With a new law on the books, Illinois is set to officially legalize recreational marijuana next year. But first, Chicago’s mayor wants to establish where it can and cannot be sold within the state’s major urban center.
Lori Lightfoot, who was elected and assumed office as Chicago’s mayor earlier this year, will reportedly introduce an ordinance on Wednesday that will divide the city into seven separate zones that will determine where the sale of marijuana will be permitted.
According to local news channel ABC7, all of downtown Chicago will be excluded, while special consideration will be given to districts where illegal cannabis sales are prevalent. Local lawmakers say they don’t want those neighborhoods excluded from the potential economic windfall from dispensaries.
But some officials who represent the downtown districts feel snubbed by the proposal, arguing that their areas could use that additional revenue, too.
“It doesn’t make sense from a revenue perspective,” said 2nd Ward Alderman Brian Hopkins, as quoted by ABC7. “There’s no question that we would generate the most revenue if we have dispensaries in the downtown area, also capturing money from tourists is the key to anything we are doing.”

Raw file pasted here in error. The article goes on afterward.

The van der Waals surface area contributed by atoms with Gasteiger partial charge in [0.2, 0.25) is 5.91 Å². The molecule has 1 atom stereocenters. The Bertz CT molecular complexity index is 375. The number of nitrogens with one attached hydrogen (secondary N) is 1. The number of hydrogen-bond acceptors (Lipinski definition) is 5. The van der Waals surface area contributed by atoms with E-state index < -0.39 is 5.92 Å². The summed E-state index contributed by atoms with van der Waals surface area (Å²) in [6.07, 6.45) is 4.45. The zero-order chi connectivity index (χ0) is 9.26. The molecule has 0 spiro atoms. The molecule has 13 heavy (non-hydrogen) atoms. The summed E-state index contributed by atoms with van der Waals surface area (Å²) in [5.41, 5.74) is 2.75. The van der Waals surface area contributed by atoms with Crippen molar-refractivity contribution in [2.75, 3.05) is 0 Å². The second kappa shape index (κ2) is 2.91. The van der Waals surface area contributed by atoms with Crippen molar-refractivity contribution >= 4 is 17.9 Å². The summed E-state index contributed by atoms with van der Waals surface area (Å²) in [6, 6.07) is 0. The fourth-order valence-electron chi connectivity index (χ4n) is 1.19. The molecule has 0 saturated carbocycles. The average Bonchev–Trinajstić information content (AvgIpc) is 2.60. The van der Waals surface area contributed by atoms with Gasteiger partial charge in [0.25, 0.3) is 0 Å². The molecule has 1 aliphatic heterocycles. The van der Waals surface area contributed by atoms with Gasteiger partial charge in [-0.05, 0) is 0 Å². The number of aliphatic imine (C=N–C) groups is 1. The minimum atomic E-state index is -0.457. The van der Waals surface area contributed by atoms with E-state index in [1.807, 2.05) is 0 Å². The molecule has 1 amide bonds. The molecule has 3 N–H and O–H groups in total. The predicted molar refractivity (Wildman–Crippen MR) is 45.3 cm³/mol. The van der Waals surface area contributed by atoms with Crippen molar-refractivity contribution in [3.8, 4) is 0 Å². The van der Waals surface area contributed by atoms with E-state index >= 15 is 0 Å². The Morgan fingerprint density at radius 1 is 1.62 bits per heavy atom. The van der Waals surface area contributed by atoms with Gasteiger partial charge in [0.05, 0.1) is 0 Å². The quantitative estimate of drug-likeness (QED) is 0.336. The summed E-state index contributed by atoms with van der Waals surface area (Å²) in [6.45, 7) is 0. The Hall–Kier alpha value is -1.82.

In addition, the ordinance would limit the number of dispensaries per district to seven. And the city is also considering requirements that would prohibit marijuana shops within 500 feet of schools or other areas zoned as residential.
Illinois became the 11th state in the U.S. to legalize recreational marijuana in June after Democratic Gov. J.B. Pritzker signed legislation allowing adults aged 21 and over to buy and possess up to one ounce of cannabis at licensed dispensaries. The law will also enable individuals who have been busted for possessing or purchasing upwards of 30 ounces of marijuana or less to potentially have those records expunged—a provision that could affect almost 800,000 people in Illinois.
Authorized dispensaries will be able to begin selling January 1, 2020.
In signing the bill, Pritzker, who was elected governor last year, made good on a campaign pledge.
“In the past 50 years, the war on cannabis has destroyed families, filled prisons with nonviolent offenders, and disproportionately disrupted black and brown communities,” Pritzker said at the time of signing the bill. “Each year, law enforcement across the nation has spent billions of dollars to enforce the criminalization of cannabis. […] Yet its consumption remains widespread.”
Pritzker offered up bullish revenue projections during last year’s campaign, claiming that a legal cannabis marketplace could generate as much as $800 million to $1 billion in taxes for the state, but some Democratic legislators have tempered those lofty estimates.
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